Queen's University

A bold plan: Space and community are key

A recent grad who sat as a member of the Senate's Academic Task Force Planning Committee explains that the physical environment on campus is a crucial element of a Queen's education.

The fourth pillar of the Queen’s Academic Plan is fundamentally about creating the best space and community possible for encouraging learning at the highest level. While the other three pillars focus on the things we feel students must learn to have a strongly transformative experience at Queen’s (the content of transformation) pillar four is more environmental.

In constructing this section, the task force members asked ourselves what sort of learning environment would allow the greatest number of students to flourish at the highest level, where Queen’s was succeeding, and where improvement was needed. The first and most obvious requirement for a learning environment is basic safety and support. We noted that there exist many branches of the University that do great work in this area – from Campus Security and the Walk Home service, to Health and Counseling Services and the Positive Space program. However, challenges persist.

The Academic Plan aims to lay the ground work for a campus where students are safe, and where services are in place and promoted to the point where no student feels so overwhelmed by work pressures and life changes that they lose hope.

The “work-hard, play-hard” reputation that has drawn many students to our halls comes with challenges for safety and physical and mental health that are apparent to anyone working in these areas on campus. These challenges have only been further underlined by the students we have lost to accident and suicide in the last two years.

The Academic Plan aims to lay the ground work for a campus where students are safe, and where services are in place and promoted to the point where no student feels so overwhelmed by work pressures and life changes that they lose hope.

[Task force members speaking with audience at a 2010 Town Hall meeting]Task force members Steve Tanner, Iain Reeve, and Prof. Petra
Fachinger speaking with audience members at a 2010 Town Hall
meeting. (Jeff Drake photo)

Queen’s has undergone significant change in recent years. When alumni return to campus they don’t just see new buildings and classrooms, but also a very different student body. In every way, Queen’s is slowly and surely becoming a much more diverse campus.

There is a clear opportunity here, as this diversity – mirroring that of our country, and major cities across the world – provides amazing new exposure to cultures, values, and differences that Queen’s students a generation ago did not have access to. We truly feel that harnessing this – as outlined in pillar three on global citizenship – can combine with the other academic strengths of Queen’s to make a truly unique student experience. That said, Queen’s is not naturally disposed towards diversity.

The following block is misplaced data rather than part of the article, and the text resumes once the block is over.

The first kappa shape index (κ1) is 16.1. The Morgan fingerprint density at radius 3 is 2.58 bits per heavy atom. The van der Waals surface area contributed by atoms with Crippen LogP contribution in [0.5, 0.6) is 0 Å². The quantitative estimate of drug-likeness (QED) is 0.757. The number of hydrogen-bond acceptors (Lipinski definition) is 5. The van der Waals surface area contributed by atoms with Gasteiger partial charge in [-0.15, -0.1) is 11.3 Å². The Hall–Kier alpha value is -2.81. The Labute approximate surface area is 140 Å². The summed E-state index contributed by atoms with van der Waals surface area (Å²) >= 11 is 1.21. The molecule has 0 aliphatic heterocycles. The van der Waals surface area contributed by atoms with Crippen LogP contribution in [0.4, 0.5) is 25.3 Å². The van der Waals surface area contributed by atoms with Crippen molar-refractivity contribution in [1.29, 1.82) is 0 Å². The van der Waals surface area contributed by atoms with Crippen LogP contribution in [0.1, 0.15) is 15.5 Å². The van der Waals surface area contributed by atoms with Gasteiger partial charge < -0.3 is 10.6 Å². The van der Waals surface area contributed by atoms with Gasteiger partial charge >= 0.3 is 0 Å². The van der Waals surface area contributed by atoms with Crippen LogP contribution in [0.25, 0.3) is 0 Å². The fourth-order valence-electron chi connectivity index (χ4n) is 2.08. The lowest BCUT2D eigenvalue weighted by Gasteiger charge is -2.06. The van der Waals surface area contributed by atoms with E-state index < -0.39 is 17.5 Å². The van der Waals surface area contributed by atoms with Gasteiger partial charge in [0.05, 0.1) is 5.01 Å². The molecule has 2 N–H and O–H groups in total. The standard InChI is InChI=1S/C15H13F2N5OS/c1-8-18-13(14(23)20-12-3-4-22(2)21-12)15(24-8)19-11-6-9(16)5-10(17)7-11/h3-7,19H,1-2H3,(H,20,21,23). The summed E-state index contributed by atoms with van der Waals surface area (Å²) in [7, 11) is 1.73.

While diversity is coming, it is coming more slowly than on some other university campuses. This is partly due to perceptions of a culture of whiteness and privilege on campus. In order to fully benefit from diversity, immigrants, Aboriginal peoples, and people of all ethno-cultural groups, genders, and sexual preferences must not only feel safe and welcome here, but also fundamentally validated and included. The Academic Plan attempts to lay the bedrock for such ambition.

Lastly, the Plan tries to take stock of our changing academic environment. Our graduate student and post-doc populations have increased, shifting the student-body proportions. Our staffing is also changing. Academic staff such as those who work in the library, the Writing Centre, and the Centre for Teaching and Learning are increasing in number and could play an even larger role in students’ learning in years to come. This is also true for our non-academic staff.

Queen’s needs to continue to stay abreast of changes in our population, ensuring that they fit clearly and cleanly into the University's broader goals, and feel included and active in both their positions and the broader community.

The Academic Plan 2011 is the result of an 18-month campus-wide collaborative process that was rooted in the ideas Principal Daniel Woolf put forward in his 2010 vision document, Where Next?

These concepts were discussed and refined in a 2010 Academic Writing Team report entitled, Imagining the Future. And finally, an eight-member Senate task force chaired by Prof. Peter Taylor further consulted with the broader Queen’s community over several months. The fruit of their labours, the University’s first Academic Plan, was given unanimous approval by the Senate in November, and the University community is now preparing for the next phase of the process, which is implementing the Plan.

For more information or to read the Academic Plan, please visit the Queen’s News Centre website and search for Academic Plan.

Queen's Alumni Review, 2012 Issue #1Queen's Alumni Review
2012 Issue #1
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